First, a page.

, the Arab, February 244 - End of September 249 A.D., Soli-Pompeiopolis,
Aratos was a native of . His chief pursuits were medicine, grammar, and philosophy. He studied with Menecrates in , Philitas in Cos and Praxiphanes in Athens. About 276 he was invited to the court of the II Gonatas, whose over the Gauls in 277 BC Aratus set to verse. There he wrote his most famous poem, Phaenomena ("Appearances"). He then spent some time at the court of Antiochus I but returned to where he died sometime before 240 B.C.
SH58900. Bronze hexassarion, 1605 (same dies); , p. 247, 20; -; -; -; -; -; -, gF, 12.323 g, maximum 32.4 mm, 180o, Soli-Pompeiopolis mint, 245 - 246 A.D.; AYT K IOY ΦIΛIΠΠOC EY CEB, , draped and right, Π − Π across ; ΠOMΠHIOΠOΛ IAT (year 311) ς (6 assaria), bare-headed, draped of Aratos right; ex Ancient Numismatic Enterprise, with an old round coin ticket probably from 1960's or 1970's; extremely ; $400.00 (€352.00)
Hierapolis-Kastabala, , 2nd - 1st Century B.C.
Hierapolis-Kastabala was an ancient city in Pedias, three kilometers ancient Pyramus. Alexander the Great stopped at Kastabala before the Battle of Issus in 333 B.C. Antiochus IV refounded the city with the name . In the first century B.C., was the capital of a small local kingdom under the rule of the former Cilician pirate Tarcondimotus I, an ally of . referred to the city as Rome's most loyal ally beyond the and the best friend of the Roman people. The city was known for its temple of Perasia. Strabo wrote of her priestesses who, in a trance, would walk barefoot over hot coals without damage.GY73092. Bronze AE 15, cf. CNG e-auction 250, lot 112; otherwise apparently unpublished; -, SNG Levante-, SNGvA-, -, -, F, , highlighting "desert" , some corrosion, 2.776 g, maximum 15.4 mm, 90o, Hieropolis-Kastabola, mint, 2nd - 1st centuries B.C.; , draped of right, dotted ; standing left on torch, wings open, left, IEPOΠOΛITΩN above, ΠPOΣ TΩI ΠYPA[NA?] below; extremely ; $250.00 (€220.00)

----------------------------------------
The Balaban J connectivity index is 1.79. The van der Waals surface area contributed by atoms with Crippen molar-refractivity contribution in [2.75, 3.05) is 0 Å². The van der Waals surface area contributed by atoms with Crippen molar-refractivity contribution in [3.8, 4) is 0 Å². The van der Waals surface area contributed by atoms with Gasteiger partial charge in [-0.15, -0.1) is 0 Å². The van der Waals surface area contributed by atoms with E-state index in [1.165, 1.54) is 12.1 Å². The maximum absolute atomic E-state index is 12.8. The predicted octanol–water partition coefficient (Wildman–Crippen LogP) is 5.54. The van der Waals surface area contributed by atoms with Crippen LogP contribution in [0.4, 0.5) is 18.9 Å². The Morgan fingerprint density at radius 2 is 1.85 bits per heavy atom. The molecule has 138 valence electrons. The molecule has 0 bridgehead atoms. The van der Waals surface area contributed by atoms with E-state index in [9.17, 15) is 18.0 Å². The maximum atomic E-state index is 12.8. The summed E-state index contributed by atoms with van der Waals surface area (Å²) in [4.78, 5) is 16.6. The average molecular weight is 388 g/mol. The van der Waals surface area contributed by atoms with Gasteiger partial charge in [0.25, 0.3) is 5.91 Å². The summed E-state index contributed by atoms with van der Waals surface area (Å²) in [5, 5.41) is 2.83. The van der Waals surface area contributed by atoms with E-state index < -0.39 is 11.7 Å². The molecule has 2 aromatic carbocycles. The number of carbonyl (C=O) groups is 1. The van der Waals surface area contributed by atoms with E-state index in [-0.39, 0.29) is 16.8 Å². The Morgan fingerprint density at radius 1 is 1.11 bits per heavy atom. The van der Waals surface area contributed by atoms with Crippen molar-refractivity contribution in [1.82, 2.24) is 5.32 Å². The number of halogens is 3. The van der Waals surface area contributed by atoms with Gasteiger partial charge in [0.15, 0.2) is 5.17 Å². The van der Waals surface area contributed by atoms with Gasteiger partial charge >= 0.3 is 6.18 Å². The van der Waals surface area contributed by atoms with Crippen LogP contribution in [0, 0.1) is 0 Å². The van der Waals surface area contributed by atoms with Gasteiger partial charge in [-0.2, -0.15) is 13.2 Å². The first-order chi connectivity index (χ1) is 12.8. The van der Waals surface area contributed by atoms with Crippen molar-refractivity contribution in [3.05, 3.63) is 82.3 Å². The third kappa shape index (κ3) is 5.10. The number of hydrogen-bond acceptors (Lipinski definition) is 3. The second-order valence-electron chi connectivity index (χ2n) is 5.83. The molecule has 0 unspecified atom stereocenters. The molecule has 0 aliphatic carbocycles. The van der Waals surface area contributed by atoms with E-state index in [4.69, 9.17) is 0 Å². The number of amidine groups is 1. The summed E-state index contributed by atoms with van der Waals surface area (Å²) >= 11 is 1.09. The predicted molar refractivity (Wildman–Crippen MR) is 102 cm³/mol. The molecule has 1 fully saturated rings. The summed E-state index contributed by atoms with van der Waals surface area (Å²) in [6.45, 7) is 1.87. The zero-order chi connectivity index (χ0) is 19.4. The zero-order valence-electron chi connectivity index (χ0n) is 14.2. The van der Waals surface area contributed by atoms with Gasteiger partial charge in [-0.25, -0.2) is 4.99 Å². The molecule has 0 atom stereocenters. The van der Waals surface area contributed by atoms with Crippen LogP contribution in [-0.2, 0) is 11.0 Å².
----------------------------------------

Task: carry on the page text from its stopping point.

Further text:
Anazarbus, , Dynast Tarkondimotos, c. 69 - 39 B.C.
References loosely date this from the 2nd Century B.C. until Anazarbus was renamed Kaesarea in 19 B.C. Tarkondimotos, a pirate, was made dynast by Pompey in 69 B.C. and crowned by Marc Antony in 39 B.C. He died at in 31 B.C. After he was made , he issued a similar with his portrait on the and his name and title on the . This was likely struck before he was made .
GB90422. Bronze AE 22, 2003 (same dies); Anazarbos 6, 7; 1363; 5470, 5522, -, VF, 7.068 g, maximum 21.8 mm, 0o, Anazarbus mint, c. 69 - 39 B.C.; laureate of Zeus to right; ANAZAPBEΩN (downward behind), Zeus seated left, offering wreath in right hand, long vertical behind in left, TAP (Tarkondimotos) lower left; ; $140.00 (€123.20)
Soloi, , c. 450 - 386 B.C.
(or Soloi) was a colony of Rhodes, founded c. 700 B.C. southwest of Tarsus, in . It was destroyed in the 1st century B.C., and refounded by as Pompeiopolis (not to be confused with the Pompeiopolis in ).GS74432. Silver tetartemorion, p. 148, 24; -, -, -, -, -, VF, nice , , , slightly grainy, 0.214 g, maximum 6.3 mm, 90o, Soloi mint, c. 450 - 386 B.C.; of right, wearing crested helmet, earring, and necklace; bunch of grapes within linear , all in shallow round ; ; $140.00 (€123.20)